Quantum Leap: The Novel (1992) – Ashley McConnell

I’ve always been a Trek fan, but as much as I love it, Quantum Leap is my all-time favourite television show. I strongly identify with Scott Bakula’s portrayal of the time-travelling Sam Beckett, who is accompanied through his mission to make things right that once went wrong by the holographic appearance of his friend Al Calavicci.

In the early 90s, a series of novels was launched, running to eighteen books in total, and while they have been argued over in terms of canon, they allowed for more adventures with Sam and Al.

The Novel, obviously the first book, sees Sam leaping into Bob Watkins, a carnival worker in Jasmine, Oklahoma. It’s 10 July, 1957.

Despite the slowing and shutting down of the supercomputer, Ziggy, who helps oversee the project and works to figure out why Sam has leaped to where he has, Al informs Sam that he’s there to stop an accident, or is it murder?, when the brand new rollercoaster, the Killer Diller, opens and on its first run kills seven people.

Sam has four days to figure out who is responsible, and stop it from happening, but Bob’s body has some issues, he suffered from polio as a child and one of his arms and legs aren’t as strong as they should be. Bob also has a reputation for seeing things and talking to himself.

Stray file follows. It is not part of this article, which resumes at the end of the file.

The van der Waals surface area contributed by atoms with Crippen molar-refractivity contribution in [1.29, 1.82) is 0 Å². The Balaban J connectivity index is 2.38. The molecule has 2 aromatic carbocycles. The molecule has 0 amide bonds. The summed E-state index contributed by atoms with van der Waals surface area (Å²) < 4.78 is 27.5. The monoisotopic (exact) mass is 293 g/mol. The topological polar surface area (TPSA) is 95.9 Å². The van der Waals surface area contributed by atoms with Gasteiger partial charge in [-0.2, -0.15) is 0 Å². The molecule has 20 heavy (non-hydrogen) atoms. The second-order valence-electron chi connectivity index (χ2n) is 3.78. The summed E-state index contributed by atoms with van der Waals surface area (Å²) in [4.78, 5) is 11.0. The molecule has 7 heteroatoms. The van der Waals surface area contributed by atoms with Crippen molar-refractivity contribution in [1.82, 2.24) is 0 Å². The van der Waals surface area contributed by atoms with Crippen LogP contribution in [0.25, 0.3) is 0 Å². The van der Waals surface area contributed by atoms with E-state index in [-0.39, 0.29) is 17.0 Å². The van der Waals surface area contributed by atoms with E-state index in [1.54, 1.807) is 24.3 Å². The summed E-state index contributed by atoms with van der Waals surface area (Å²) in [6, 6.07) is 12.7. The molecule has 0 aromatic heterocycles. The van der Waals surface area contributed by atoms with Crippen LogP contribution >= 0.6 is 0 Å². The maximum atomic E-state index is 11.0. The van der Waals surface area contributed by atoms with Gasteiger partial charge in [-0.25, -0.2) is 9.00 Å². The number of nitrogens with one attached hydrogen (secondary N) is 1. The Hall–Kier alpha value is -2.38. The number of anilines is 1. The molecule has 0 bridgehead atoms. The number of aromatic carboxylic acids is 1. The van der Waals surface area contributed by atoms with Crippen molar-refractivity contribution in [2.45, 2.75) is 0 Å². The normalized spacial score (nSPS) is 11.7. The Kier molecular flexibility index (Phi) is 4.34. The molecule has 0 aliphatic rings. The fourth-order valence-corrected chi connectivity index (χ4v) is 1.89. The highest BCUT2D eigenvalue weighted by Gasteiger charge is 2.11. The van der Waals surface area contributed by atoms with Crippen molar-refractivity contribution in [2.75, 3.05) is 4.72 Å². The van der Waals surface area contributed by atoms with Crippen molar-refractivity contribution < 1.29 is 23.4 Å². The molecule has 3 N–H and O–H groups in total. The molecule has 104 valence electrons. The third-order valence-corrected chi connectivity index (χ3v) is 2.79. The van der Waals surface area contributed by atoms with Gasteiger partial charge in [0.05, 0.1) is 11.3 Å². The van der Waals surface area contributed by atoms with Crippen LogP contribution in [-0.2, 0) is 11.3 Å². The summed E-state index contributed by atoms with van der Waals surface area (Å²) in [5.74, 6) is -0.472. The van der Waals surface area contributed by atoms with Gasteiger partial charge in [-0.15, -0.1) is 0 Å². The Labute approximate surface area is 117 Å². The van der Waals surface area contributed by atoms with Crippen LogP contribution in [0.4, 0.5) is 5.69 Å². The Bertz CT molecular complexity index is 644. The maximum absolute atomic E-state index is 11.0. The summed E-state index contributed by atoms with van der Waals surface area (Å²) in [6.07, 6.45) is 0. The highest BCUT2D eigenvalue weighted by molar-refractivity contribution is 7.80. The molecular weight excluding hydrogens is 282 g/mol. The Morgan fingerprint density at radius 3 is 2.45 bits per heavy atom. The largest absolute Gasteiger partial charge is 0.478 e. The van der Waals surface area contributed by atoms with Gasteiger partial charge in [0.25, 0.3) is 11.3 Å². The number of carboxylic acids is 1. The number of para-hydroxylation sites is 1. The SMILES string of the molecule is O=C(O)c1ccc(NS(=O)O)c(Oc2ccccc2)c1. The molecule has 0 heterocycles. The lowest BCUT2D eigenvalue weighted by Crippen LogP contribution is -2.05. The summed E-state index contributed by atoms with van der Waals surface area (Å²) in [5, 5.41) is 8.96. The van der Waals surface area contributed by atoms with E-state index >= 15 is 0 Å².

I loved the idea of joining Sam and Al on new adventures, and while the story feels very much like a leap Sam would have done in the series, the way McConnell writes the dialogue for Sam and Al doesn’t always feel like the characters, I don’t hear their delivery and intonation.

The story is definitely set after the episode ‘Shock Theater’ as McConnell makes reference to it. The Ziggy story thread, which heavily involves Al and some problems with Tina, is kind of curious, and seen through a modern era, could be a trans story, as it’s hinted that after this upgrade in programming, which Ziggy is undertaking, it may raise their voice an octave, which addresses the whole issue of Ziggy being initially referred to as he, and then she.

There’s also something with Sam between Leaps that doesn’t feel like it works. People are curious about what happens to Sam between leaps, but this doesn’t feel right. In fact, I think nothing happens between Leaps, he just moves from one to one, which is why the stop at Al’s Bar in ‘Mirror Image’ is so important, it allows Sam to rest.

That’s not to say that I didn’t like the story, I love leaping with Sam and Al, and having it in a novel form allows for a longer tale, and consequently, more time with these characters that I love.

And since we know he doesn’t leap home, let’s find out where he leaps in the next book, Too Close For Comfort.

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